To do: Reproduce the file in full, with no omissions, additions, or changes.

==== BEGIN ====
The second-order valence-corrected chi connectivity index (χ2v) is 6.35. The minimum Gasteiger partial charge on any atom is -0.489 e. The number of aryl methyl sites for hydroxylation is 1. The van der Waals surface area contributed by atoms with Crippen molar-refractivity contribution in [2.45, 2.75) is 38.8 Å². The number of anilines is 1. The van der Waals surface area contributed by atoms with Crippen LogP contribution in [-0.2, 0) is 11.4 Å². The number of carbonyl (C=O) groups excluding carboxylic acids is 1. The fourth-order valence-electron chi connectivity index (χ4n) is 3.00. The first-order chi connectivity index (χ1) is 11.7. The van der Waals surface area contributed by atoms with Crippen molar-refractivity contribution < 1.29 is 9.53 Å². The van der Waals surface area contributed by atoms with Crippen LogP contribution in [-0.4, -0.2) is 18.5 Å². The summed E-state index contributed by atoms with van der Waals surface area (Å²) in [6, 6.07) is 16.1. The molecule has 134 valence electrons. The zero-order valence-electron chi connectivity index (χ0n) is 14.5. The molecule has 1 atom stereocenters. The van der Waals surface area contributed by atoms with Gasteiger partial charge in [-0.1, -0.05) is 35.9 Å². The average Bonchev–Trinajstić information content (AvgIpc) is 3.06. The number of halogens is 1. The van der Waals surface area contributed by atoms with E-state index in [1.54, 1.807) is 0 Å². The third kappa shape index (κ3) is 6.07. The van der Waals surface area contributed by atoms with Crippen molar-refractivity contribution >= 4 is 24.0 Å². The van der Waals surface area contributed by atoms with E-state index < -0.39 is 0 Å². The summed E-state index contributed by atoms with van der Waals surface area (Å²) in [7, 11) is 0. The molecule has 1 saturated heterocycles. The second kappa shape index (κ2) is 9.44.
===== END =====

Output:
The second-order valence-corrected chi connectivity index (χ2v) is 6.35. The minimum Gasteiger partial charge on any atom is -0.489 e. The number of aryl methyl sites for hydroxylation is 1. The van der Waals surface area contributed by atoms with Crippen molar-refractivity contribution in [2.45, 2.75) is 38.8 Å². The number of anilines is 1. The van der Waals surface area contributed by atoms with Crippen LogP contribution in [-0.2, 0) is 11.4 Å². The number of carbonyl (C=O) groups excluding carboxylic acids is 1. The fourth-order valence-electron chi connectivity index (χ4n) is 3.00. The first-order chi connectivity index (χ1) is 11.7. The van der Waals surface area contributed by atoms with Crippen molar-refractivity contribution < 1.29 is 9.53 Å². The van der Waals surface area contributed by atoms with Crippen LogP contribution in [-0.4, -0.2) is 18.5 Å². The summed E-state index contributed by atoms with van der Waals surface area (Å²) in [6, 6.07) is 16.1. The molecule has 134 valence electrons. The zero-order valence-electron chi connectivity index (χ0n) is 14.5. The molecule has 1 atom stereocenters. The van der Waals surface area contributed by atoms with Gasteiger partial charge in [-0.1, -0.05) is 35.9 Å². The average Bonchev–Trinajstić information content (AvgIpc) is 3.06. The number of halogens is 1. The van der Waals surface area contributed by atoms with E-state index in [1.54, 1.807) is 0 Å². The third kappa shape index (κ3) is 6.07. The van der Waals surface area contributed by atoms with Crippen molar-refractivity contribution >= 4 is 24.0 Å². The van der Waals surface area contributed by atoms with E-state index < -0.39 is 0 Å². The summed E-state index contributed by atoms with van der Waals surface area (Å²) in [7, 11) is 0. The molecule has 1 saturated heterocycles. The second kappa shape index (κ2) is 9.44.